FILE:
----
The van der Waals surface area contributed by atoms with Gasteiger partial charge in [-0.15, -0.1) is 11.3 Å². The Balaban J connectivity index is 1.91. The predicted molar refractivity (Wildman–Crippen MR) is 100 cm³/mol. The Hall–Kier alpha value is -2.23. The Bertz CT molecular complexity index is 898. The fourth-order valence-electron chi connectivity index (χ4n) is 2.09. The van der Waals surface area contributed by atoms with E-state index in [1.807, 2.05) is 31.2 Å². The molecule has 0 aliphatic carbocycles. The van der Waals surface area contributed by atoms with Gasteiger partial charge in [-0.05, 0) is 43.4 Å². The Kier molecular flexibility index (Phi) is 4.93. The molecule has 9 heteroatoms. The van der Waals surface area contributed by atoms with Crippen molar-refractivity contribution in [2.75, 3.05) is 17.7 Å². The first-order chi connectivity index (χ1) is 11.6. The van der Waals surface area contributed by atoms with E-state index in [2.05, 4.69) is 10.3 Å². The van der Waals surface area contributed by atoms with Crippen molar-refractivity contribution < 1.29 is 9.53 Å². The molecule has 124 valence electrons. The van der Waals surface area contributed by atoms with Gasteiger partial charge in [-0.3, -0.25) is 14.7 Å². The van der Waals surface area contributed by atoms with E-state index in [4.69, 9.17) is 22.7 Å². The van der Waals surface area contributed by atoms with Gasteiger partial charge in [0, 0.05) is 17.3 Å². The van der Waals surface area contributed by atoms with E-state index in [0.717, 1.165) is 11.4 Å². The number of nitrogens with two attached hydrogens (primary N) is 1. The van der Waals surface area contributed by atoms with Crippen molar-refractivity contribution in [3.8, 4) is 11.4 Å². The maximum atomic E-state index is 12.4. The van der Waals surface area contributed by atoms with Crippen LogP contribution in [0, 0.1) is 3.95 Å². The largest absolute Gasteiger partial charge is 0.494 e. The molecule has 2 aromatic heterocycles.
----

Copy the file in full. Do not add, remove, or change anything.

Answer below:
The van der Waals surface area contributed by atoms with Gasteiger partial charge in [-0.15, -0.1) is 11.3 Å². The Balaban J connectivity index is 1.91. The predicted molar refractivity (Wildman–Crippen MR) is 100 cm³/mol. The Hall–Kier alpha value is -2.23. The Bertz CT molecular complexity index is 898. The fourth-order valence-electron chi connectivity index (χ4n) is 2.09. The van der Waals surface area contributed by atoms with E-state index in [1.807, 2.05) is 31.2 Å². The molecule has 0 aliphatic carbocycles. The van der Waals surface area contributed by atoms with Gasteiger partial charge in [-0.05, 0) is 43.4 Å². The Kier molecular flexibility index (Phi) is 4.93. The molecule has 9 heteroatoms. The van der Waals surface area contributed by atoms with Crippen molar-refractivity contribution in [2.75, 3.05) is 17.7 Å². The first-order chi connectivity index (χ1) is 11.6. The van der Waals surface area contributed by atoms with E-state index in [2.05, 4.69) is 10.3 Å². The van der Waals surface area contributed by atoms with Crippen molar-refractivity contribution < 1.29 is 9.53 Å². The molecule has 124 valence electrons. The van der Waals surface area contributed by atoms with Gasteiger partial charge in [-0.3, -0.25) is 14.7 Å². The van der Waals surface area contributed by atoms with E-state index in [4.69, 9.17) is 22.7 Å². The van der Waals surface area contributed by atoms with Gasteiger partial charge in [0, 0.05) is 17.3 Å². The van der Waals surface area contributed by atoms with E-state index in [0.717, 1.165) is 11.4 Å². The number of nitrogens with two attached hydrogens (primary N) is 1. The van der Waals surface area contributed by atoms with Crippen molar-refractivity contribution in [3.8, 4) is 11.4 Å². The maximum atomic E-state index is 12.4. The van der Waals surface area contributed by atoms with Crippen LogP contribution in [0, 0.1) is 3.95 Å². The largest absolute Gasteiger partial charge is 0.494 e. The molecule has 2 aromatic heterocycles.